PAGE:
Byrne, Edmund, Dd
Byrne, Edmund, D.D.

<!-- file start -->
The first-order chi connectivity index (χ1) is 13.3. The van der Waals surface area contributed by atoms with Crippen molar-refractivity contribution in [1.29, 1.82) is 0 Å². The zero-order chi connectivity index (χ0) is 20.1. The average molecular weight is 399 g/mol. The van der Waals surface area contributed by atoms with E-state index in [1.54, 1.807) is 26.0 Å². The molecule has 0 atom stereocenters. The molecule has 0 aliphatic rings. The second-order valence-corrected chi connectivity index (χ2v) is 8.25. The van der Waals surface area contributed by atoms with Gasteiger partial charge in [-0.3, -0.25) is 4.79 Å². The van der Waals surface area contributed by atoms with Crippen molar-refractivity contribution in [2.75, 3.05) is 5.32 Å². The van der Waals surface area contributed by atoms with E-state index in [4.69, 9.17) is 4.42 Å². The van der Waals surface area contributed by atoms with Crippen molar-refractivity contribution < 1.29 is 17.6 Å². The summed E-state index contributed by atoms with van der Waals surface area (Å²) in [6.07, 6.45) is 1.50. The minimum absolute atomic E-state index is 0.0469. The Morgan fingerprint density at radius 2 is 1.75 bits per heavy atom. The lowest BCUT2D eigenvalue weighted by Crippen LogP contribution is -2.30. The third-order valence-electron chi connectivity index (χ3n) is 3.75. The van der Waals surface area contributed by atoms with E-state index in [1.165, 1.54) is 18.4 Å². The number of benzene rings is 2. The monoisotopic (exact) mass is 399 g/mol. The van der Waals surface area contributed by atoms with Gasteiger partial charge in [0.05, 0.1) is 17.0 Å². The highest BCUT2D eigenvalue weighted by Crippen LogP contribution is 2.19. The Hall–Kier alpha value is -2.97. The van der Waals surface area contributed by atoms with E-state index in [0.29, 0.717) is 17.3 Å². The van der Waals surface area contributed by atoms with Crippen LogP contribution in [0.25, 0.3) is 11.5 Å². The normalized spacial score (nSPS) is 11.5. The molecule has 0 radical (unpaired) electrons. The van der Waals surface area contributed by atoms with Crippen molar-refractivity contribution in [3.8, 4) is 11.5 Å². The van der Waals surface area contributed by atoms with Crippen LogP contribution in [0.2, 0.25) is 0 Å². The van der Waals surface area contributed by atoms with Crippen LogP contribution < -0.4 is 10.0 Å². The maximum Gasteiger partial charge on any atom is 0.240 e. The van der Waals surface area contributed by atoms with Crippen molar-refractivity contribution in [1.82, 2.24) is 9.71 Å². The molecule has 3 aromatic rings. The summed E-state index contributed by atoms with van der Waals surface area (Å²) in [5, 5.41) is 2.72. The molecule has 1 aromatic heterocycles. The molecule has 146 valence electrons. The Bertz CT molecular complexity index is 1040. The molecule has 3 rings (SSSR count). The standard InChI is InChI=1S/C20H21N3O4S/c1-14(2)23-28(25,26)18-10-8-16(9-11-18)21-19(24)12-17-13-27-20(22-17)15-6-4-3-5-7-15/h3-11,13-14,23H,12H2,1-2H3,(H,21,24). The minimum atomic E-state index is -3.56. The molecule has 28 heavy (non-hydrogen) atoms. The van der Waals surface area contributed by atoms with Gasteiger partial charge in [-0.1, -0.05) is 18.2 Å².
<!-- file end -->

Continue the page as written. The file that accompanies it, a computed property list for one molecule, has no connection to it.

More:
an Irish prelate, having received orders at Seville, was appointed archbishop of Dublin in 1707, being then in the fifty-first year of his age. Soon after his promotion to the see of Dublin, it was proposed that a public convention of Protestant and Catholic prelates and doctors should be held for two months to propound and debate on the disputed articles of faith; on which occasion this prelate alone of all the Catholics attended the conferences; and with much zeal and wisdom propounded the principles of his religion in the public college of Dublin. In 1712, some nuns obtained permission from Dr. Byrne to be received into his diocese, but they had scarcely arrived when they were apprehended by the lords-justices; and a proclamation was issued Sept. 20 of same year, to apprehend Dr. Byrne and others as popish priests attempting to exercise ecclesiastical jurisdiction contrary to the laws of the kingdom. In March, 1717, when the Dominican nuns were driven from Galway, Hugh O'Callanan, then provincial of the Order of the Dominicans, -obtained a similar permission from archbishop Byrne for their admission into his diocese, where, in September of the same year, they founded the Convent of -Jesus, Mary, and Joseph, of Dublin. Just at this time Dr. Byrne was involved in a controversy with his brother-prelate of Armagh, Dr. M'Mahon, on the ancient primatial rights. The matter was referred to the College of the Propaganda, whose decision, after a litigation of some years, restored the appellant. This subject. was, however, again more fully and solemnly laid before the pope in council, when the claim of archbishop Byrne was supported in argument by the Rev. Johni, Clynch, one of the clergymen of his grace's diocese. The final decision of the Roman college has not been ascertained. Dr. Byrne died a few years afterwards. See D'Alton, Memoirs of the Archbishops of Dublin, p. 459.